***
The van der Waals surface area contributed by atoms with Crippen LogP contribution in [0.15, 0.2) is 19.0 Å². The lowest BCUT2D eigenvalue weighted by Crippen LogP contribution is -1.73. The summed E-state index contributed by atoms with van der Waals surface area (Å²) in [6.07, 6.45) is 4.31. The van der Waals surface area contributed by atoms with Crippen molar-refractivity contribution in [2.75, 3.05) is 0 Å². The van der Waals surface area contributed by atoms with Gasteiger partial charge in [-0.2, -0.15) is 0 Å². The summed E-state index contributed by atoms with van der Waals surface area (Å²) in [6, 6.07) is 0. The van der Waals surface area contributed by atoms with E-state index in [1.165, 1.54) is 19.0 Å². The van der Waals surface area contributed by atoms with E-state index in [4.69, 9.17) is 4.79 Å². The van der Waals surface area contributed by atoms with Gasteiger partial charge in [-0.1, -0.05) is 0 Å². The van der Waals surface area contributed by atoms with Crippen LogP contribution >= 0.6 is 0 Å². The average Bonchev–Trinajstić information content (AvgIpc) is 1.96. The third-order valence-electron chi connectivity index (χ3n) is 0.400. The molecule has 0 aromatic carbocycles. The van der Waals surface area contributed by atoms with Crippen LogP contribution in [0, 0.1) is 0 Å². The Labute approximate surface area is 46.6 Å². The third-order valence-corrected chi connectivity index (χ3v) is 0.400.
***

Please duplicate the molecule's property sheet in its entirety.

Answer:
The van der Waals surface area contributed by atoms with Crippen LogP contribution in [0.15, 0.2) is 19.0 Å². The lowest BCUT2D eigenvalue weighted by Crippen LogP contribution is -1.73. The summed E-state index contributed by atoms with van der Waals surface area (Å²) in [6.07, 6.45) is 4.31. The van der Waals surface area contributed by atoms with Crippen molar-refractivity contribution in [2.75, 3.05) is 0 Å². The van der Waals surface area contributed by atoms with Gasteiger partial charge in [-0.2, -0.15) is 0 Å². The summed E-state index contributed by atoms with van der Waals surface area (Å²) in [6, 6.07) is 0. The van der Waals surface area contributed by atoms with E-state index in [1.165, 1.54) is 19.0 Å². The van der Waals surface area contributed by atoms with E-state index in [4.69, 9.17) is 4.79 Å². The van der Waals surface area contributed by atoms with Gasteiger partial charge in [-0.1, -0.05) is 0 Å². The van der Waals surface area contributed by atoms with Crippen LogP contribution >= 0.6 is 0 Å². The average Bonchev–Trinajstić information content (AvgIpc) is 1.96. The third-order valence-electron chi connectivity index (χ3n) is 0.400. The molecule has 0 aromatic carbocycles. The van der Waals surface area contributed by atoms with Crippen LogP contribution in [0, 0.1) is 0 Å². The Labute approximate surface area is 46.6 Å². The third-order valence-corrected chi connectivity index (χ3v) is 0.400.